Is there something in young blood that holds the key to preventing or reversing cognitive decline and/or dementia associated with aging? The answer to that question is the subject of intense recent research. Details here.
Severe alcohol dependence and frequent relapses in this patient prompts his son to produce a durable power of attorney for health care. He demands that the physicians declare his father to lack decision-making capacity. More in this ethics case report.
Mood disorders in older adults are neither inevitable nor particularly resistant to treatment. With attention to the special needs of older patients during evaluation, treatment, and follow up, clinicians can help many patients derive greater enjoyment from their later years.
In the trenches of Alzheimer research, the battle continues . . . but where do we stand? Is the war on AD dementia nearing conclusion, or are we simply in the initial throes of the fight? Three experts weigh in.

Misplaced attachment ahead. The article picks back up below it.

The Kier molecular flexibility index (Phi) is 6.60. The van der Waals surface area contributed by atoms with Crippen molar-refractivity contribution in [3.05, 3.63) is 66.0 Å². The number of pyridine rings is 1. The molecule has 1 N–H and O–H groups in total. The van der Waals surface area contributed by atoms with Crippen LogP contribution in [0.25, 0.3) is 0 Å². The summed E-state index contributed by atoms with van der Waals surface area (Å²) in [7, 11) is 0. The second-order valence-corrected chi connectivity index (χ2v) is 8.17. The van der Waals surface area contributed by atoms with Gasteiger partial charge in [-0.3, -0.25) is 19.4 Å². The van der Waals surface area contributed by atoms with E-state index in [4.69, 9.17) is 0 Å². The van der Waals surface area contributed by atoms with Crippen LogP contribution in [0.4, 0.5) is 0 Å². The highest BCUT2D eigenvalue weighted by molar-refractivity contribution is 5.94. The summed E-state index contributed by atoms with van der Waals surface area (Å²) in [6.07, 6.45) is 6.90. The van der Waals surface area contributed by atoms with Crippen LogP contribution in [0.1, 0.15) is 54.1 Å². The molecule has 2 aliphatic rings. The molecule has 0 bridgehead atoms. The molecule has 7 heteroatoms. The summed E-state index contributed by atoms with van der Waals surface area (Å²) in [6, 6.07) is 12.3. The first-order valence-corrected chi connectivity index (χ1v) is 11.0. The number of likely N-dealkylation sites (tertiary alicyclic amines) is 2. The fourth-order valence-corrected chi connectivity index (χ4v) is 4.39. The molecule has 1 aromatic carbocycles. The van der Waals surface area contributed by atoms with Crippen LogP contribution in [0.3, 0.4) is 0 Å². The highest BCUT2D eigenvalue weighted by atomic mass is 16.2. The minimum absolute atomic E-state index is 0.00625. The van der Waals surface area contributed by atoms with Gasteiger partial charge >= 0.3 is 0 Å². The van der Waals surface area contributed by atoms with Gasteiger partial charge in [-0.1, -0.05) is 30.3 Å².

What treatments are effective for mild chronic depression in older patients? Are there novel antidepressant medications with fewer adverse effects than current treatments? In this podcast, experts report on the latest updates in the evaluation and treatment of depression in older adults.
Our brains can be trained to function better as we age, and it doesn't take the Fountain of Youth to get there. In this podcast, geriatric psychiatrist Helen Lavretsky prescribes strategies to challenge our brains. She notes: "The more we challenge our brain, the more new nerve pathways and circuits we form."
In this podcast, Dr Helen Lavretsky discusses the topic of appropriate diagnosis of mild cognitive impairment. It will be increasingly important to strengthen the definitions of what is “normal” to avoid the “pathologizing” of aging or of any individuals who experience temporary or continuous cognitive impairment.